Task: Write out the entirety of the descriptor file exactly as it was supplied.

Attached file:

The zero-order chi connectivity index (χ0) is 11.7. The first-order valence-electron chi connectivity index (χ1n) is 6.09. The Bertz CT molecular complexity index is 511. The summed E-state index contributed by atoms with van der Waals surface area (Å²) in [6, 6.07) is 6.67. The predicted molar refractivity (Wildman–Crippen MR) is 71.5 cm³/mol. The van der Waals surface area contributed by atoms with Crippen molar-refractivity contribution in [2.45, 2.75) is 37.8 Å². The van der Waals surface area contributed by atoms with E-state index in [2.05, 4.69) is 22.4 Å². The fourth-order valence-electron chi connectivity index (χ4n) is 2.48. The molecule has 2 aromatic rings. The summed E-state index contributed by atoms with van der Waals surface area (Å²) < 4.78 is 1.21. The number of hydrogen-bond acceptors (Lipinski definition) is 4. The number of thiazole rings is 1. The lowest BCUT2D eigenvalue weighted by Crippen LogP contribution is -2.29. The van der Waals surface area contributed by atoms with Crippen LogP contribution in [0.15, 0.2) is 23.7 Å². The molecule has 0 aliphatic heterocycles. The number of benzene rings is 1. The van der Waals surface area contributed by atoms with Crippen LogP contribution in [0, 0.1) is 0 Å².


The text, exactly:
The zero-order chi connectivity index (χ0) is 11.7. The first-order valence-electron chi connectivity index (χ1n) is 6.09. The Bertz CT molecular complexity index is 511. The summed E-state index contributed by atoms with van der Waals surface area (Å²) in [6, 6.07) is 6.67. The predicted molar refractivity (Wildman–Crippen MR) is 71.5 cm³/mol. The van der Waals surface area contributed by atoms with Crippen molar-refractivity contribution in [2.45, 2.75) is 37.8 Å². The van der Waals surface area contributed by atoms with E-state index in [2.05, 4.69) is 22.4 Å². The fourth-order valence-electron chi connectivity index (χ4n) is 2.48. The molecule has 2 aromatic rings. The summed E-state index contributed by atoms with van der Waals surface area (Å²) < 4.78 is 1.21. The number of hydrogen-bond acceptors (Lipinski definition) is 4. The number of thiazole rings is 1. The lowest BCUT2D eigenvalue weighted by Crippen LogP contribution is -2.29. The van der Waals surface area contributed by atoms with Crippen LogP contribution in [0.15, 0.2) is 23.7 Å². The molecule has 0 aliphatic heterocycles. The number of benzene rings is 1. The van der Waals surface area contributed by atoms with Crippen LogP contribution in [0, 0.1) is 0 Å².